Dallas Morning News | 6 Adrenaline-Pumping Adventures in the Smoky Mountains

Year after year, Great Smoky Mountains National Park has attracted more visitors than any other national park. It's a wonderful place to hike and drive amid beauty -- and an amazing backdrop for adrenalin-pumping adventures in surrounding Tennessee towns. They're a scenic drive from Knoxville's airport, which has nonstop flights from Dallas.


Zorb downhill in a huge ball -- wet or dry. Zorbing, made popular in New Zealand, is a lose-control roll inside a ball within a ball. Outdoor Gravity Park recently brought their brand of zorbing to Pigeon Forge. Their fun-gineers designed the OGO (Outdoor Gravity Orb), a capsule encased in a 11-foot transparent sphere. It looks like a personal transport vehicle you might use to make daytrips in outer space. At the top of a hill, you climb into the OGO and get pushed down a 1,000-foot track.

You have choices for this trippy trip. Go dry or wet, sloshing in 10 gallons of water hosed into the capsule. Speed down a straight track or zig zag. And, roll solo or "FUNnel" with one or two friends. Sure, you'll bump, but nobody gets hurt. The Extreme Zig Zag course is solo only.


Zoom on the world's fastest wooden roller coaster. Dollywood's wild side is now ruled by Lightning Rod, which launches riders from zero to 45 mph more than 20 stories up its lift hill. It rockets 73 mph, making brave hearts shudder with drops and 90-degree banking turns along its 3,800-foot track. Try to count the 12 airtime moments.

Attractions debuting this season include Drop Line, a free-fall experience that towers 20 stories over Timber Canyon, and Whistle Punk Chaser, a junior coaster.


Zip like Batman over valleys. Foxfire Mountain Adventure Park, tucked in 150 acres of wilderness in Sevierville, has strung up a zip-line course that not only speeds between trees, but also crosses over treetops. The lines range from a short, sweet glide that gets riders acclimated to the Goliath Zip Line that's 475 feet high. During the 2-hour tour, five extreme zip lines shoot you through scenery so amazing that you'll keep those eyes open. Have excess adrenalin to burn? Foxfire guides can show you how to spin and somersault mid-air.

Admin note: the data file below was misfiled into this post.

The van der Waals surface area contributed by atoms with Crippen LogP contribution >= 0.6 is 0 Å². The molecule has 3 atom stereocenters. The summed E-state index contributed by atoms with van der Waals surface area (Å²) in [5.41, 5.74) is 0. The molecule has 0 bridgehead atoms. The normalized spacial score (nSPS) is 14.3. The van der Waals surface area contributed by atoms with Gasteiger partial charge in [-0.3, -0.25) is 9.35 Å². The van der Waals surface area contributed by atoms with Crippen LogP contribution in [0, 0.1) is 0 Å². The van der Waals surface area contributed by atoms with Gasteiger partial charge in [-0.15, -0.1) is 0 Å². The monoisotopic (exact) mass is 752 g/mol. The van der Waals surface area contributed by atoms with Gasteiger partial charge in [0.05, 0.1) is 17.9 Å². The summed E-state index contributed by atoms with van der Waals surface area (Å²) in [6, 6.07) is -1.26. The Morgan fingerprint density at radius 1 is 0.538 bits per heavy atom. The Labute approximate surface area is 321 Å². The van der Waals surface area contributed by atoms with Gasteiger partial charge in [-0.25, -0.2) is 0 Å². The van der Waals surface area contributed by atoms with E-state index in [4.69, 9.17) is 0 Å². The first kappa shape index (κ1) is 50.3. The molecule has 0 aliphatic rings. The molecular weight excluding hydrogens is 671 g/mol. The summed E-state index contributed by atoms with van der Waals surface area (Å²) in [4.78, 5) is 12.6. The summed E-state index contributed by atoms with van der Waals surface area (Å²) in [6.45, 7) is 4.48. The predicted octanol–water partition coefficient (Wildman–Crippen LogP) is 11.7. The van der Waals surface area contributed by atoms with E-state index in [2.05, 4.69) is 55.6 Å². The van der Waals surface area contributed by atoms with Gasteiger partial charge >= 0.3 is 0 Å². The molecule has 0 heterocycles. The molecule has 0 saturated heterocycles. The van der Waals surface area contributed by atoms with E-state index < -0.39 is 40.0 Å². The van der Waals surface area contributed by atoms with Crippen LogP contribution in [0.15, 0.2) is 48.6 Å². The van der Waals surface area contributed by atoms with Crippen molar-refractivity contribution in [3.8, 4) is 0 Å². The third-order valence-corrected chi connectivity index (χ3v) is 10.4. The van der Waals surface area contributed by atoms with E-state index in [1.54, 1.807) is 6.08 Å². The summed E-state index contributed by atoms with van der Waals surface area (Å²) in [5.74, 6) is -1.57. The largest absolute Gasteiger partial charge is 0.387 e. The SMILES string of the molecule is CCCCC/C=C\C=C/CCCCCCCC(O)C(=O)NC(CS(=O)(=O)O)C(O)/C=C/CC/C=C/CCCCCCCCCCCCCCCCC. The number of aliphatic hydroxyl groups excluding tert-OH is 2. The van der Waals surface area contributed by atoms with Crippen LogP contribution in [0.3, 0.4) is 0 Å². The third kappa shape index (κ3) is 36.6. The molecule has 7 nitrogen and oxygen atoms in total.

Foxfire's Tree Hugger Jungle ropes course also gets you up in the air. While securely tethered, you challenge your balance and reflexes on beams, tightrope walks, secret steps and zip-lines that zig-zag over Dunn Creek. Prefer earthbound forays? Scale the climbing wall, or cross America's longest swinging bridge. The Bridge to Prosperity spans Foxfire Gorge.


Ride at a dude ranch in the mountains. Gentleman-cowboy and horse whisperer Shawn Gannon has built a breathtaking 346-acre ranch and old West-themed hotel in Del Rio. At French Broad River Outpost Ranch, you can go horseback riding, whitewater rafting, tubing and, inside the lodge, a haven of white pine and delightful antiques, square dancing to live dulcimer performances.

Gannon's mastery of gentle training techniques is evident when spending time with his 51 Arabians. So now you can go east for a terrific dude ranch experience.


White lightning worth sipping. Quick-draw your driver's license, slap down a few bucks and sling some tasty Tennessee shine. Ole Smoky Moonshine has two outposts: a barn constructed of reclaimed local barnwood in Pigeon Forge and The Holler in Gatlinburg. Ole Smoky sells its creations in jars. Its 100 proofs include White Lightnin' and Blue Flame; lighter varieties include Lemon Drop and Sweet Tea.

Old Forge Distillery in Pigeon Forge handcrafts small-batch spirits. Its chocolate moonshine doubles as an adult dessert. Not to be outshined, Doc Collier Moonshine in Gatlinburg produces sassy flavors like Root Beer Float and cinnamon-powered Firecracker.


Troll for trolls in the woods. Ready to warm your heart instead of making it race? Before the first plastic troll doll rolled off an assembly line, Ken Arensbak was crafting trolls from organic materials gleaned in the woods. His characters were inspired by Danish folklore. His children turned the family tradition into a global business, making thousands of trolls, still by hand, at 5 Arts Studio in Cosby, tucked in a Smoky Mountain forest.

"Anything that falls off a tree we'll use," says crafter Vivi Arensbak. Browse the racks for just the right troll character, or help decorate one to suit your fancy.

Robin Soslow, a writer-photographer based in the South, can be reached at


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